Remote teaching and learning during a pandemic
Two professors, a PhD student and two interns overcame the challenges of remote working to produce a series of teaching resources on battery science.
With the COVID-19 pandemic resulting in closures of research labs across the UK, supervisors offering undergraduate summer internships have had to adapt to this new working landscape, to allow students the opportunity to join the active research groups, rather than taking the easy route of cancelling these placements.
In light of this challenge, and with funding provided from the Faraday Institution, Professor Peter Slater at the University of Birmingham decided to run two remote internships to work on educational resources for battery education and to ultimately inspire the next generation of chemists.
With the support of Professor Emma Kendrick and Peter’s PhD student, Lizzie Driscoll, across the summer, these placements have proved a real success.
"With the challenge of running anything for the first time, you never know how well it’s going to work and this was a real learning experience for both Peter and me", said Lizzie. "But after two 2 months I think we can both agree it has been very successful!"
"Remote working definitely has its benefits. I, myself, am not a fan of micromanaging, so I believe the virtual internships have the benefit of giving students a lot more freedom in their working style and can exploit their own creativity within the project concept."
Interns Sophia and Emily were tasked with creating educational resources for teaching the science of batteries. "I think also that the beauty of creating educational resources", says Lizzie, "is that students will have different interpretations. Sophia and Emily have both created excellent resources but in different mediums."
Emily created resources for a variety of age groups, beginning by expanding on Lizzie’s "Battery Jenga" outreach work, with an updated version that demonstrates the use of graphite and LiFePO4. She also made a "steady hand" game, where pupils have to disassemble a simplified model of an electric vehicle battery without touching the sides of the box.
She said her favourite thing about the internship was the freedom she was given. "It allowed me to create things – playing to my strengths and interests that a lab-based placement wouldn’t have allowed for."
"I learned a huge amount throughout", she continued. "Having not had any experience in batteries before, the project began with a lot of reading and learning before being able to produce anything. It taught me a lot about the science research community in general and has led to new opportunities within my University to continue working on outreach activities. Overall, it was a fantastic experience and has resulted in me wanting to complete a PhD after I finish my masters in two years' time."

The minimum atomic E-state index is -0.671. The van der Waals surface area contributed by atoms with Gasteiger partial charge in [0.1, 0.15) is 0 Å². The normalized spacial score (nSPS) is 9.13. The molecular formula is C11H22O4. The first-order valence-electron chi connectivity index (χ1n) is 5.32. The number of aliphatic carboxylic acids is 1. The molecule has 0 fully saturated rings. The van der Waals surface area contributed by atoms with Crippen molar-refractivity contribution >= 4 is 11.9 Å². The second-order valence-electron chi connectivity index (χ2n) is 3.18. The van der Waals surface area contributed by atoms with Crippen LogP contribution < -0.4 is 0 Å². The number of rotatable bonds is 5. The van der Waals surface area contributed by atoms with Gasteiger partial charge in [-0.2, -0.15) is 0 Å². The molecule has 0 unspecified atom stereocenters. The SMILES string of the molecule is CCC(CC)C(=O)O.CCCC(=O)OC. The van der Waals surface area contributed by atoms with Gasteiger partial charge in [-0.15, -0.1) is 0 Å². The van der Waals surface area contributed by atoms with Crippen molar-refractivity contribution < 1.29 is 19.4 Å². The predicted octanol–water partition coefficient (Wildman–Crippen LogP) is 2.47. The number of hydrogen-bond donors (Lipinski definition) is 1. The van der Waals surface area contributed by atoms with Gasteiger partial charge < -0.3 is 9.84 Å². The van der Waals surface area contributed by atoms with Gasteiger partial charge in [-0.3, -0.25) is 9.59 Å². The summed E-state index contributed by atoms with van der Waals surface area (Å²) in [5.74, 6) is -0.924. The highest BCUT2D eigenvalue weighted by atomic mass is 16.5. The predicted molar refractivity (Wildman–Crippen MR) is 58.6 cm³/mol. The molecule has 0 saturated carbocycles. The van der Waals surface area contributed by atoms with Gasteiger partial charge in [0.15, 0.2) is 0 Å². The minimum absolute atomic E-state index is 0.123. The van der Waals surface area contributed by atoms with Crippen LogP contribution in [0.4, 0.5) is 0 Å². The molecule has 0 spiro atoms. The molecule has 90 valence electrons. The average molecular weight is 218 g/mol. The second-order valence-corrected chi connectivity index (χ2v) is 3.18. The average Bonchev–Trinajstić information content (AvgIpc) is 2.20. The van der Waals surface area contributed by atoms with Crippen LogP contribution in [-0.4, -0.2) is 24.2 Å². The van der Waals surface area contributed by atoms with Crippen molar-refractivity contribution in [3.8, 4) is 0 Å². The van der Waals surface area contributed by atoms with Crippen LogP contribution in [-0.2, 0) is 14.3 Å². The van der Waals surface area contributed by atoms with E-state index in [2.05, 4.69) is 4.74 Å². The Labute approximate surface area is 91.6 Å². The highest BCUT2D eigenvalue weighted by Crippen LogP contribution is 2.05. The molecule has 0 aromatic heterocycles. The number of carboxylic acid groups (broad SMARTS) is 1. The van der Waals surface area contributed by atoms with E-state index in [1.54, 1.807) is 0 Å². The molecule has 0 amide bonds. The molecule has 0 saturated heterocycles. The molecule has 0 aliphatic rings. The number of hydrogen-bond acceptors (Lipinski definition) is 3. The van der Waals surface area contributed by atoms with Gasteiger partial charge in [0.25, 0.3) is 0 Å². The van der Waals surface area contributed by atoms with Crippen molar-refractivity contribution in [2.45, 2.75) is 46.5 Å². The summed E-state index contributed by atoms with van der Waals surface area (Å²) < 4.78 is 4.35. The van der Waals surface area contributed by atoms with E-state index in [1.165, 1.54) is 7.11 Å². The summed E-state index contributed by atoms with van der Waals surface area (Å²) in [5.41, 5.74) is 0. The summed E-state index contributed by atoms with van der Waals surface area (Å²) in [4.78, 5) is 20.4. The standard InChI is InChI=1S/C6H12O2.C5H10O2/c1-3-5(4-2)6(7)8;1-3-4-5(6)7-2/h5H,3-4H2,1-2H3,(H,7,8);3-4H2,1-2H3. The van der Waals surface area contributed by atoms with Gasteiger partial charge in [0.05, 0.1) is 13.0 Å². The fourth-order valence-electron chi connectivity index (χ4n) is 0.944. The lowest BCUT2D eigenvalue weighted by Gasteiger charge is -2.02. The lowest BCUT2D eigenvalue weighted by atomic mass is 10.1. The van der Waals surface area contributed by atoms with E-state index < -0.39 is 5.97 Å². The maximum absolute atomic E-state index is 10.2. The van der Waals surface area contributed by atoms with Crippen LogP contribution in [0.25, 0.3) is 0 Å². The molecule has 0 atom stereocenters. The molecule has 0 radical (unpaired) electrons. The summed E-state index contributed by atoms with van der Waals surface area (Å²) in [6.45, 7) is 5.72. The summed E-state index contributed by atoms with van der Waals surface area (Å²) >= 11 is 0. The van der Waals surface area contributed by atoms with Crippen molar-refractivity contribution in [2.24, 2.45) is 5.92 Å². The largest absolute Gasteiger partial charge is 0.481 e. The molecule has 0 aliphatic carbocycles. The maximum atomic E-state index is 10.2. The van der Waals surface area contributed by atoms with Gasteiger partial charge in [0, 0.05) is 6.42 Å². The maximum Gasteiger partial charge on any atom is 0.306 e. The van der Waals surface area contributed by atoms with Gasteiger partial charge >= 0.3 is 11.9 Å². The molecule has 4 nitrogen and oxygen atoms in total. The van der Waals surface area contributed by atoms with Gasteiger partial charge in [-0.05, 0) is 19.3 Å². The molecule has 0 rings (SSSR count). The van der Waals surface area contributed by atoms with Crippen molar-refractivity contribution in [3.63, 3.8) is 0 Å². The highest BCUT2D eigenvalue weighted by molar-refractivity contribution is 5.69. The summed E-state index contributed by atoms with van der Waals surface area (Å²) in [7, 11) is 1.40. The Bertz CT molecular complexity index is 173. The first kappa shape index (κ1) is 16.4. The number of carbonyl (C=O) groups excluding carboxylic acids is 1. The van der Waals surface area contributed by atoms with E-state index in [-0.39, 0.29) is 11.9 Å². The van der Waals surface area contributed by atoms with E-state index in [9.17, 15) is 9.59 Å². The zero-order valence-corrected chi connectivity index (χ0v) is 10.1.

Sophia produced a series of 10 infographics and a podcast consisting of four episodes. The infographics – aimed at GCSE, A-level and undergraduate students – used the analogy of a cake to represent a battery, whilst the podcast covered battery manufacturing from the points of view of science education, outreach, ethics and patent law.
"I loved having the opportunity to create a podcast!” she said. “I had never worked on a podcast before, so this internship was a steep learning curve for me. For two of the podcast episodes, I was able to interview people doing different projects for the Faraday Institution. I really enjoyed learning about their projects and how different subjects can be related to battery manufacturing – before making the podcast I had never considered the role of law in manufacturing and scientific research."
She found working remotely to be a challenge, but quickly came up with methods to overcome these challenges: "I am quite an extroverted person and I struggled with the lack of face-to-face contact that you would normally get in a work environment. Seeing people energises me and so I found working from home to be more tiring than I expected. I overcame this by talking to my friends in my lunch breaks and having regular contact with my supervisors. Despite working from home, I was still able to meet plenty of interesting people. I took every opportunity to attend seminars and engage in social calls with the other interns. Not only did I learn a lot about battery manufacturing, I felt happier when I was able to interact with other people."
Lizzie has this advice for any supervisors considering remote teaching over the coming months: "You need to make sure you still provide the time to support students in the virtual landscape, regardless of there being no face-to-face teaching. In person, it’s quite easy to go to someone’s desk and have a brief chat, but when the project is a virtual one, it’s a lot harder."
The internships worked so well that Lizzie and Peter plan to offer a virtual battery resource masters project going forward.
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